Cash-for-access fundraisers undermine democracy and put Canada’s political inequality on display. The rich and powerful pay to advance their interests behind closed doors, while the rest of us stand outside. They let the party in power sell access — to the prime minister, cabinet ministers, senior officials — in a way that entrenches its political dominance.
And they are inherently wrong, by Prime Minister Justin Trudeau’s own standards, and reinforce the view that politicians owe their allegiance to special interests, not citizens.
First, consider the amount of money the Liberals are raising. Trudeau has said the cap on donations — $1,525 this year to a party, plus the same amount to one riding association — means no one can really buy influence.
But he had reportedly held 16 such fundraisers by the end of October. The Tyee has reported on two dinners in private homes — one in Toronto, one in Vancouver — attended by a combined 120 people. Some might have not been paying guests, but if 90 per cent were, the haul from those two nights would be about $165,000. Trudeau’s cash-for-access events to the end of October could easily have pulled in $1.3 million. Cabinet ministers and officials had held more than 70 similar fundraisers by the end of October.
Second, consider the Liberals’ struggle to justify the fundraisers. Justice Minister Jody Wilson-Raybould defended a $500-a-person fundraiser in the Toronto offices of high-powered international law firm Torys LLP by saying she was there as an MP, not attorney general. You have to be desperate to say something that ludicrous, based on the belief Bay Street lawyers would pay to meet a B.C. backbencher.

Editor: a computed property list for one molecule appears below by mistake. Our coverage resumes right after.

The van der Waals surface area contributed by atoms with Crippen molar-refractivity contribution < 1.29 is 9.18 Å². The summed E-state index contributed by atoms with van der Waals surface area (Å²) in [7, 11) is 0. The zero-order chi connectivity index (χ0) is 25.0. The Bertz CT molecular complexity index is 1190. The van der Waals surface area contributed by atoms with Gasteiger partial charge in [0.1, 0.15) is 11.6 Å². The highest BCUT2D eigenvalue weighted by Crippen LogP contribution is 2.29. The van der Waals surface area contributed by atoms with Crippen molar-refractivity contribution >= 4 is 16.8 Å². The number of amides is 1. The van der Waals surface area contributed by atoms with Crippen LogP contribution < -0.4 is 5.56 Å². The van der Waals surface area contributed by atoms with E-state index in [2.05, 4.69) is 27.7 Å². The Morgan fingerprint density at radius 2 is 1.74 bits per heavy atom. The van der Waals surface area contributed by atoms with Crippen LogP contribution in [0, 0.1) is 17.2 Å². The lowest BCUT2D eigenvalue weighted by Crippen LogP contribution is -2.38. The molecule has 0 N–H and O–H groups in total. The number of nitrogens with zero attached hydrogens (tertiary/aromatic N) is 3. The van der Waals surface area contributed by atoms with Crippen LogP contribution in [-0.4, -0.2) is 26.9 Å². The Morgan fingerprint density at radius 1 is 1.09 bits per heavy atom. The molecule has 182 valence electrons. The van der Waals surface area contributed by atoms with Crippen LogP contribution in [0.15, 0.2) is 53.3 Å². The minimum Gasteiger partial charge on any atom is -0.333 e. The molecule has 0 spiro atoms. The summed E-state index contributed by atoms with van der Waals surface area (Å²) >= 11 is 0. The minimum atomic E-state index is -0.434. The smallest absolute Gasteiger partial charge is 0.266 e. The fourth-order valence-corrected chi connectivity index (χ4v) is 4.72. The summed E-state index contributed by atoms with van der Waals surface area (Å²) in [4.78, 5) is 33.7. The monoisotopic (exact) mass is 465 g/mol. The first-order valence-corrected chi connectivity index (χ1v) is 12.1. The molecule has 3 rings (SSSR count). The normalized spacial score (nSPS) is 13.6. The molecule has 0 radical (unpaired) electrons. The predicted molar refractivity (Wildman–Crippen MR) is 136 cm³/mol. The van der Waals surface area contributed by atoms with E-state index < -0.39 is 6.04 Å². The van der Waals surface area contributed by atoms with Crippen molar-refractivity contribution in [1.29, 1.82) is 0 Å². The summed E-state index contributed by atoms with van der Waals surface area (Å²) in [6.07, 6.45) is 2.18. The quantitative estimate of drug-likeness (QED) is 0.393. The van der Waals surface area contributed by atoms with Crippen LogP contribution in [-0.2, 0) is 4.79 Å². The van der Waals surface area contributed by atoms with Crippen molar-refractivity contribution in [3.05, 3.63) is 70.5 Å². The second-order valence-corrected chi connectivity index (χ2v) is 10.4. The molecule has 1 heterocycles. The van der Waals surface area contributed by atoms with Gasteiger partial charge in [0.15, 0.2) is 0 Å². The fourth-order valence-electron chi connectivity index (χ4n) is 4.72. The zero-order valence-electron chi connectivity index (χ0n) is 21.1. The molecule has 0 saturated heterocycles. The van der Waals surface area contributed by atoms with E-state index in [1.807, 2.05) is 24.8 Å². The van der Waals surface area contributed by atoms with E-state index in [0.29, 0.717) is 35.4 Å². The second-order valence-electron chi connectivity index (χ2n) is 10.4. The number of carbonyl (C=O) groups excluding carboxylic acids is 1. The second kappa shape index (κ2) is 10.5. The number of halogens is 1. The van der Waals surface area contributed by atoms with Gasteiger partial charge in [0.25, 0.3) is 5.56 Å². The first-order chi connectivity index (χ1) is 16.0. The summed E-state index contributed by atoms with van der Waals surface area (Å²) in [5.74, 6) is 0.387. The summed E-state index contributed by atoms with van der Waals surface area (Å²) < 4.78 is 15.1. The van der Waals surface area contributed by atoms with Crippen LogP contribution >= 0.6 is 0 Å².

Last month, Liberal Party national director Christina Topp tried an equally absurd defence. “Fundraising events are partisan functions where we do not discuss government business,” she wrote in a letter to cabinet ministers. Anyone who wishes to discuss policy at a fundraiser is “immediately redirected to instead make an appointment with the relevant office.”
It’s hard to imagine a corporate executive who had paid $1,525 to meet the prime minister being content with a chat about the Gilmore Girls’ return on Netflix.
Rightly, as it turns out. Trudeau confirmed this month that donors do talk about government business and lobby him to advance their own interests at the fundraisers.
Third, look at the law, and the Liberals’ own ethical guidelines. The Conflict of Interest Act says elected politicians shouldn’t give preferential treatment based on who people are, and it seems like special access for party donors would count.
And it adds that “No public office holder shall personally solicit funds from any person or organization if it would place the public office holder in a conflict of interest.” Trudeau isn’t directly soliciting money, but he’s the reason people are paying.
Trudeau also set clear Open and Accountable Government rules after taking office.
“There should be no preferential access to government, or appearance of preferential access, accorded to individuals or organizations because they have made financial contributions to politicians and political parties,” they say.
And that is exactly what is happening.